As always, they confuse British control of borders with closed borders
Diehard Remainers are the worst losers is modern British history. Their refusal to accept the result of the referendum has had a warping effect on our politics. It has destroyed any chance of securing a softer Brexit; it has done lasting, perhaps fatal, damage to the Labour Party; and it manifests itself as a deranged hatred of certain individuals.
Needless to say, Boris Johnson is hate figure number one. But there’s a strong case that number two on the list is not a politician, but the founder and chairman of Wetherspoons, Tim Martin.
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A bluntly outspoken advocate of Brexit, Martin very visibly deviated from ‘project fear’ efforts of the pro-Remain business establishment. Even worse than that, both he and Wetherspoons are symbols of cultural non-conformity. The London elites do not in fact exercise a hegemonic influence over the lives and loyalties of the nation. Millions of people have ideas and passions other than those promoted by the cultural establishment, and furthermore they have the vote — as they demonstrated on the 23 June 2016.
The leaders of the rebellion have never been forgiven. When any opportunity arises to attack them, it is gleefully — and thoughtlessly — taken. And so, when Tim Martin was quoted among the leaders of the hospitality sector calling for more immigration (in order to deal with staff shortages), the haters couldn’t believe their luck.
Over the last 24 hours, the internet has echoed to the sound of cheap shots — variations on the theme that Martin is either a hypocrite or a poetically justified victim of his own politics.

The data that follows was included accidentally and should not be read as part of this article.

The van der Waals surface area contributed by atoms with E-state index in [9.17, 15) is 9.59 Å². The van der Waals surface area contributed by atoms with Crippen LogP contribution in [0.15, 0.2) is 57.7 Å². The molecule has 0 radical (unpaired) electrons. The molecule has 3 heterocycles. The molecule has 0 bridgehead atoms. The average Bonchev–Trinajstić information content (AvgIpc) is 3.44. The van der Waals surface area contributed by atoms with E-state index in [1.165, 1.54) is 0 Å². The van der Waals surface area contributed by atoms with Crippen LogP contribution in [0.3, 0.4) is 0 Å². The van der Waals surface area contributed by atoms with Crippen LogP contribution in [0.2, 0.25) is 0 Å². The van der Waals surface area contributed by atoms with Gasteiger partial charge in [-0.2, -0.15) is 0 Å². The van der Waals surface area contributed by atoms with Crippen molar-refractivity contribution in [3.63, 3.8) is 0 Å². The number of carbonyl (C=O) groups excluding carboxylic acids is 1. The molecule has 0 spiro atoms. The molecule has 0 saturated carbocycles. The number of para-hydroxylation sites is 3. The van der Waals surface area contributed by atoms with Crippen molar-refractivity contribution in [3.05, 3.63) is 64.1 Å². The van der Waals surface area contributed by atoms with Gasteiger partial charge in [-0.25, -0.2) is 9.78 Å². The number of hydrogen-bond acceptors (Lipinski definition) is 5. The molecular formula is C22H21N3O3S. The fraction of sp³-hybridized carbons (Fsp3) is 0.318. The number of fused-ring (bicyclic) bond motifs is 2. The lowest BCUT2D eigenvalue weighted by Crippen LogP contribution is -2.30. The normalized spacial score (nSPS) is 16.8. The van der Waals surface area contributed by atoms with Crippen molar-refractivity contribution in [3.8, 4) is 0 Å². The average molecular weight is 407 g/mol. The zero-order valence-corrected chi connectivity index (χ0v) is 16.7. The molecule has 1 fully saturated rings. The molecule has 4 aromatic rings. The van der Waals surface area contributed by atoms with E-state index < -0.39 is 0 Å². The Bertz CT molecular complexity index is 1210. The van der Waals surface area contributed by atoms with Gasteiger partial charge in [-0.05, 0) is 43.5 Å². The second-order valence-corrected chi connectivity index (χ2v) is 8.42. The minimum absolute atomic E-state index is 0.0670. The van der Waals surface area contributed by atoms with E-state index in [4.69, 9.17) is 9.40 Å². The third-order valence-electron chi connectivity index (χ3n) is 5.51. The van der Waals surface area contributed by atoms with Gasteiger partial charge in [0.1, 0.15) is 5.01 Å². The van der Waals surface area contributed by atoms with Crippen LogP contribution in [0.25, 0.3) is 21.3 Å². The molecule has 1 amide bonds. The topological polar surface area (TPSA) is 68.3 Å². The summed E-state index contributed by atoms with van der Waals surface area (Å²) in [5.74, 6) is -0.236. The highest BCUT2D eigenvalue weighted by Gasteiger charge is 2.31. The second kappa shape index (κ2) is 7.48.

Which goes to show that over the last five years, the Remain diehards have learned absolutely nothing. As always, they deliberately confuse the principle of British control over British borders with a policy of closed borders; and controlled immigration with no immigration.
It doesn’t seem to have occurred to them that the Leave argument all along was that this most sensitive and complicated of issues ought to decided on a national basis. And that far from encouraging extremism, control by democratically accountable national governments is by far the most effective way of fighting it.
It’s absolutely right that business leaders like Tim Martin should put the case for a more liberal immigration policy — especially as it relates to the specific and extraordinary circumstances faced by the hospitality sector today.
It’s also right that we should ask why industries like his own are so dependent on overseas labour — and whether higher wages might not be a better way of attracting the necessary personnel.
These are vitally important arguments that we should not only be having — but also deciding upon — as a nation. And, thanks to Brexit, we can.